Overpromising with Multiple Promises in JavaScript

When dealing with multiple promises in JavaScript, it’s easy to “over-promise” or create too many promises. For example, let’s say you have a function that needs to return a promise because it also calls a function that returns a promise:

function doSomething() {
    var def = Q.defer();
    createPromise()
        .then(function onFulfilled() {
            console.log('first then');
            runTimeout();
        })
        .then(function onFulfilled() {
            console.log('second then');
            runTimeout();
            def.resolve();
        });
    return def.promise;
}

Instead, this function could be tightened up to look like this:

function doSomething() {
    return createPromise()
        .then(function onFulfilled() {
            console.log('first then');
            runTimeout();
        })
        .then(function onFulfilled() {
            console.log('second then');
            runTimeout();
        });
}

You don’t need to create and return a new promise. Just return the promise from the function that creates a promise. Sometimes, you can’t get away with this, but often you can.

This example also demonstrates how then returns a promise and resolves that promise only after the onFulfilled (or onRejected) function is executed. I didn’t use any onRejected functions to keep things simple.

Now, to give it more context with a contrived working example:

var i = 0;

// some function that does both synchronous and asynchronous stuff
// does not return a promise nor does it need to
function runTimeout(defObj, time) {
    time = time || 2000;
    console.log('timeout start.');
    setTimeout(function () {
        console.log('timeout finish.');
        if (defObj) {
            defObj.resolve();
        }
    }, time);
}

// some function that creates and returns a promise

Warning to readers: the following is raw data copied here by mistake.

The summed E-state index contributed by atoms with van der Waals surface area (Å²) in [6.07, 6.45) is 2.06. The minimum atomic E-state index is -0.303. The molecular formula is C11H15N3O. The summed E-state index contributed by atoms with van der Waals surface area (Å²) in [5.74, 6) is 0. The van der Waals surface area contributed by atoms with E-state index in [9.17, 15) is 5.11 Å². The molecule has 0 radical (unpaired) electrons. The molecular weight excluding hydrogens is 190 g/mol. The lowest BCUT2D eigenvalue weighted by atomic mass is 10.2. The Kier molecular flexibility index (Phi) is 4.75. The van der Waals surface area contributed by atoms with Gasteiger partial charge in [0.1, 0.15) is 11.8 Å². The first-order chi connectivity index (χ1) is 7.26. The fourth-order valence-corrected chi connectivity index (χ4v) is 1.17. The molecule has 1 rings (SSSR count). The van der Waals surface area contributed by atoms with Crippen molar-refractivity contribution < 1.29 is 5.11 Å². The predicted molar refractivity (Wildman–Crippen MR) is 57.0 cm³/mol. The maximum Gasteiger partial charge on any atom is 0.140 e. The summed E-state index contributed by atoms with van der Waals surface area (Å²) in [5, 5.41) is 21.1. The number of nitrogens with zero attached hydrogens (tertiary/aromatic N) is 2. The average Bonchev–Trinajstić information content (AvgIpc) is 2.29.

function createPromise() {
    var def = Q.defer();
    console.log('createPromise ' + ++i);
    runTimeout(def);
    return def.promise;
}
 
// some function that executes a function that returns a promise
// also needs to do stuff after the promise is resolved
function doSomething() {
    return createPromise()
        .then(function onFulfilled() {
            console.log('first then');
            runTimeout();
        })
        .then(function onFulfilled() {
            console.log('second then');
            runTimeout();
        });
}

// another function that executes a function that returns a promise
// lots of nested promises at this point
function doMore() {
    console.log('start');
    doSomething()
        .then(createPromise)
        .then(function () {
            console.log('finish');
        });
}
 
doMore();

Test it in this JSFiddle.

You could argue that the functions/promises in this (naive) example could be ‘flattened,’ but when you are developing modules with dependencies on other modules, you can’t always flatten your functions into one chain of promises in one function. Furthermore, you wouldn’t want to because you’ve designed your modules to encapsulate specific logic (i.e. single responsibility principle) and that’s good.

If you’re really digging into JavaScript and promises then you ought to read the Promises/A+ specification for exact details on how then works. It’s a bit scary when you first look at it, but spec is outlined logically so it’s pretty easy to understand if you take the time.

Comments, questions and feedback welcome.